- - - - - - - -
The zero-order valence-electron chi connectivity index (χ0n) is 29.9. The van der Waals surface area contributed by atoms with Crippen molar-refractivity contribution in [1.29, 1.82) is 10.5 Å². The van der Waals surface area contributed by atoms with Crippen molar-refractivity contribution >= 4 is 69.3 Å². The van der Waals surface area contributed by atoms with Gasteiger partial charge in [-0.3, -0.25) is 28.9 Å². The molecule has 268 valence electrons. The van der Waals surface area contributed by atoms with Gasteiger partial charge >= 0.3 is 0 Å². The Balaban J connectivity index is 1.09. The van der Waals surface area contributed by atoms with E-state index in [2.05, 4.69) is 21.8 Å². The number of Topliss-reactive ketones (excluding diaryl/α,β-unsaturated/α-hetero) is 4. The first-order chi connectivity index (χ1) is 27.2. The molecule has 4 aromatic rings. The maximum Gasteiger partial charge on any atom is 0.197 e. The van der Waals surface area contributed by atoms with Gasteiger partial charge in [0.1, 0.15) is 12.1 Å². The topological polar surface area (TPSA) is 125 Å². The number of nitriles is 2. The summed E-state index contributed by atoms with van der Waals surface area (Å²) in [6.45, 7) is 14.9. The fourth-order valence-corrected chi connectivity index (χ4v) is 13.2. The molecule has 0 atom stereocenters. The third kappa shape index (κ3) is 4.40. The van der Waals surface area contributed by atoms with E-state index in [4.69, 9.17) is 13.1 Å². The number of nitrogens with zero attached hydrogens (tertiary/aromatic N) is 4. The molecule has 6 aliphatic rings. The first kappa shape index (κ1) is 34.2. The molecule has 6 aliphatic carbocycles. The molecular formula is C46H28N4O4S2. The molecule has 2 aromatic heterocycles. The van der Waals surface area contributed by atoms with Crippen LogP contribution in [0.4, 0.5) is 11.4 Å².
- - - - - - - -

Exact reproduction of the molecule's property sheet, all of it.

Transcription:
The zero-order valence-electron chi connectivity index (χ0n) is 29.9. The van der Waals surface area contributed by atoms with Crippen molar-refractivity contribution in [1.29, 1.82) is 10.5 Å². The van der Waals surface area contributed by atoms with Crippen molar-refractivity contribution >= 4 is 69.3 Å². The van der Waals surface area contributed by atoms with Gasteiger partial charge in [-0.3, -0.25) is 28.9 Å². The molecule has 268 valence electrons. The van der Waals surface area contributed by atoms with Gasteiger partial charge >= 0.3 is 0 Å². The Balaban J connectivity index is 1.09. The van der Waals surface area contributed by atoms with E-state index in [2.05, 4.69) is 21.8 Å². The number of Topliss-reactive ketones (excluding diaryl/α,β-unsaturated/α-hetero) is 4. The first-order chi connectivity index (χ1) is 27.2. The molecule has 4 aromatic rings. The maximum Gasteiger partial charge on any atom is 0.197 e. The van der Waals surface area contributed by atoms with Gasteiger partial charge in [0.1, 0.15) is 12.1 Å². The topological polar surface area (TPSA) is 125 Å². The number of nitriles is 2. The summed E-state index contributed by atoms with van der Waals surface area (Å²) in [6.45, 7) is 14.9. The fourth-order valence-corrected chi connectivity index (χ4v) is 13.2. The molecule has 0 atom stereocenters. The third kappa shape index (κ3) is 4.40. The van der Waals surface area contributed by atoms with E-state index in [4.69, 9.17) is 13.1 Å². The number of nitrogens with zero attached hydrogens (tertiary/aromatic N) is 4. The molecule has 6 aliphatic rings. The first kappa shape index (κ1) is 34.2. The molecule has 6 aliphatic carbocycles. The molecular formula is C46H28N4O4S2. The molecule has 2 aromatic heterocycles. The van der Waals surface area contributed by atoms with Crippen LogP contribution in [0.4, 0.5) is 11.4 Å².